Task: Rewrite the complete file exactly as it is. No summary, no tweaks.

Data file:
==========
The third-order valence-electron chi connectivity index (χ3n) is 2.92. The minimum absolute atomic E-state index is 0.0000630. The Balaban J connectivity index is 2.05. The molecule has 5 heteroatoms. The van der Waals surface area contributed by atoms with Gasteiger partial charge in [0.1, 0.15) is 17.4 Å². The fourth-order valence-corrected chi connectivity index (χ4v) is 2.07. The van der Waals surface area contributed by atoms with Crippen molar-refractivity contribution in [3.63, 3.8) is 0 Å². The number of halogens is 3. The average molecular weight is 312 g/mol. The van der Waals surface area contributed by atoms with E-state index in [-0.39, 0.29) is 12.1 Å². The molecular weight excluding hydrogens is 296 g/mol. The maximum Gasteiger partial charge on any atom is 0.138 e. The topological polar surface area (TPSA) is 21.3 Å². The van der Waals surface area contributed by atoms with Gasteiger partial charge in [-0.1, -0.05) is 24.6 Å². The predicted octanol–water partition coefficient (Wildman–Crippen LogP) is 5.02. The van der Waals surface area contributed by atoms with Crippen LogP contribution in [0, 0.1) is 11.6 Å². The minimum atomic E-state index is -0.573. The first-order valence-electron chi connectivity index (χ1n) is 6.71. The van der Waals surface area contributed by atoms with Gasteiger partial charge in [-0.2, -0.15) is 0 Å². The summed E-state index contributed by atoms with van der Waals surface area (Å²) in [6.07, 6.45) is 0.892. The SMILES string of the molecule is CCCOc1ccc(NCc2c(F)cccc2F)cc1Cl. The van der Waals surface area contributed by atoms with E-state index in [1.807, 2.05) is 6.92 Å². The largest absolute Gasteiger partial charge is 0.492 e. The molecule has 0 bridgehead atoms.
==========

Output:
The third-order valence-electron chi connectivity index (χ3n) is 2.92. The minimum absolute atomic E-state index is 0.0000630. The Balaban J connectivity index is 2.05. The molecule has 5 heteroatoms. The van der Waals surface area contributed by atoms with Gasteiger partial charge in [0.1, 0.15) is 17.4 Å². The fourth-order valence-corrected chi connectivity index (χ4v) is 2.07. The van der Waals surface area contributed by atoms with Crippen molar-refractivity contribution in [3.63, 3.8) is 0 Å². The number of halogens is 3. The average molecular weight is 312 g/mol. The van der Waals surface area contributed by atoms with E-state index in [-0.39, 0.29) is 12.1 Å². The molecular weight excluding hydrogens is 296 g/mol. The maximum Gasteiger partial charge on any atom is 0.138 e. The topological polar surface area (TPSA) is 21.3 Å². The van der Waals surface area contributed by atoms with Gasteiger partial charge in [-0.1, -0.05) is 24.6 Å². The predicted octanol–water partition coefficient (Wildman–Crippen LogP) is 5.02. The van der Waals surface area contributed by atoms with Crippen LogP contribution in [0, 0.1) is 11.6 Å². The minimum atomic E-state index is -0.573. The first-order valence-electron chi connectivity index (χ1n) is 6.71. The van der Waals surface area contributed by atoms with Gasteiger partial charge in [-0.2, -0.15) is 0 Å². The summed E-state index contributed by atoms with van der Waals surface area (Å²) in [6.07, 6.45) is 0.892. The SMILES string of the molecule is CCCOc1ccc(NCc2c(F)cccc2F)cc1Cl. The van der Waals surface area contributed by atoms with E-state index in [1.807, 2.05) is 6.92 Å². The largest absolute Gasteiger partial charge is 0.492 e. The molecule has 0 bridgehead atoms.